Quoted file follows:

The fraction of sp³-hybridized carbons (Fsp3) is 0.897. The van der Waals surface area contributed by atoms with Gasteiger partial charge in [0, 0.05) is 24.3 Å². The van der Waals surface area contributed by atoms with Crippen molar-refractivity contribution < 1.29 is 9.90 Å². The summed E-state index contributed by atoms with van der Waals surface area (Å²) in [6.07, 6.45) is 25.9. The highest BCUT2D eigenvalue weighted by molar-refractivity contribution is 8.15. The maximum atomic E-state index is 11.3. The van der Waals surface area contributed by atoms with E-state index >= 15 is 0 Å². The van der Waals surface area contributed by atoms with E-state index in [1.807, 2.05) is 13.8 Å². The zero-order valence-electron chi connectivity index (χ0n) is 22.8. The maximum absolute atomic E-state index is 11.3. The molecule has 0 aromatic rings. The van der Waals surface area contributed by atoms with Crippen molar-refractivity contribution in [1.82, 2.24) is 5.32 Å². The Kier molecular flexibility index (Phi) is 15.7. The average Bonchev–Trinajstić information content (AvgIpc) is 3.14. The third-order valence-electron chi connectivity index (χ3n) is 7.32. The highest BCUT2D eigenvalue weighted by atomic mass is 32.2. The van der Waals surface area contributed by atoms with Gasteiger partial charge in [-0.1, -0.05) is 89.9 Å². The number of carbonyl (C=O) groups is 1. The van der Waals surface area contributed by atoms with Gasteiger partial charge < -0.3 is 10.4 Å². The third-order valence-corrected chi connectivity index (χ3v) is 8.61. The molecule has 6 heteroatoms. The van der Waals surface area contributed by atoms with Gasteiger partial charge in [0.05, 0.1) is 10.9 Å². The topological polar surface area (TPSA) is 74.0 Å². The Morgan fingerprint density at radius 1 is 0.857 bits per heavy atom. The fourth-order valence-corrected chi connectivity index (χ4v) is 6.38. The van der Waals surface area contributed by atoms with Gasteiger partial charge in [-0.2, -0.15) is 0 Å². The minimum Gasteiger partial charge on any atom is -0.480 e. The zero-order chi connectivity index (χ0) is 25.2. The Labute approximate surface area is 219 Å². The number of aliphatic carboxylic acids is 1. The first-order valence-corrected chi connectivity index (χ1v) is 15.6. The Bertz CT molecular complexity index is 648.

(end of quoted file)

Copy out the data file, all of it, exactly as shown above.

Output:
The fraction of sp³-hybridized carbons (Fsp3) is 0.897. The van der Waals surface area contributed by atoms with Gasteiger partial charge in [0, 0.05) is 24.3 Å². The van der Waals surface area contributed by atoms with Crippen molar-refractivity contribution < 1.29 is 9.90 Å². The summed E-state index contributed by atoms with van der Waals surface area (Å²) in [6.07, 6.45) is 25.9. The highest BCUT2D eigenvalue weighted by molar-refractivity contribution is 8.15. The maximum atomic E-state index is 11.3. The van der Waals surface area contributed by atoms with E-state index >= 15 is 0 Å². The van der Waals surface area contributed by atoms with E-state index in [1.807, 2.05) is 13.8 Å². The zero-order valence-electron chi connectivity index (χ0n) is 22.8. The maximum absolute atomic E-state index is 11.3. The molecule has 0 aromatic rings. The van der Waals surface area contributed by atoms with Crippen molar-refractivity contribution in [1.82, 2.24) is 5.32 Å². The Kier molecular flexibility index (Phi) is 15.7. The average Bonchev–Trinajstić information content (AvgIpc) is 3.14. The third-order valence-electron chi connectivity index (χ3n) is 7.32. The highest BCUT2D eigenvalue weighted by atomic mass is 32.2. The van der Waals surface area contributed by atoms with Gasteiger partial charge in [-0.1, -0.05) is 89.9 Å². The number of carbonyl (C=O) groups is 1. The van der Waals surface area contributed by atoms with Gasteiger partial charge < -0.3 is 10.4 Å². The third-order valence-corrected chi connectivity index (χ3v) is 8.61. The molecule has 6 heteroatoms. The van der Waals surface area contributed by atoms with Gasteiger partial charge in [0.05, 0.1) is 10.9 Å². The topological polar surface area (TPSA) is 74.0 Å². The Morgan fingerprint density at radius 1 is 0.857 bits per heavy atom. The fourth-order valence-corrected chi connectivity index (χ4v) is 6.38. The van der Waals surface area contributed by atoms with Gasteiger partial charge in [-0.2, -0.15) is 0 Å². The minimum Gasteiger partial charge on any atom is -0.480 e. The zero-order chi connectivity index (χ0) is 25.2. The Labute approximate surface area is 219 Å². The number of aliphatic carboxylic acids is 1. The first-order valence-corrected chi connectivity index (χ1v) is 15.6. The Bertz CT molecular complexity index is 648.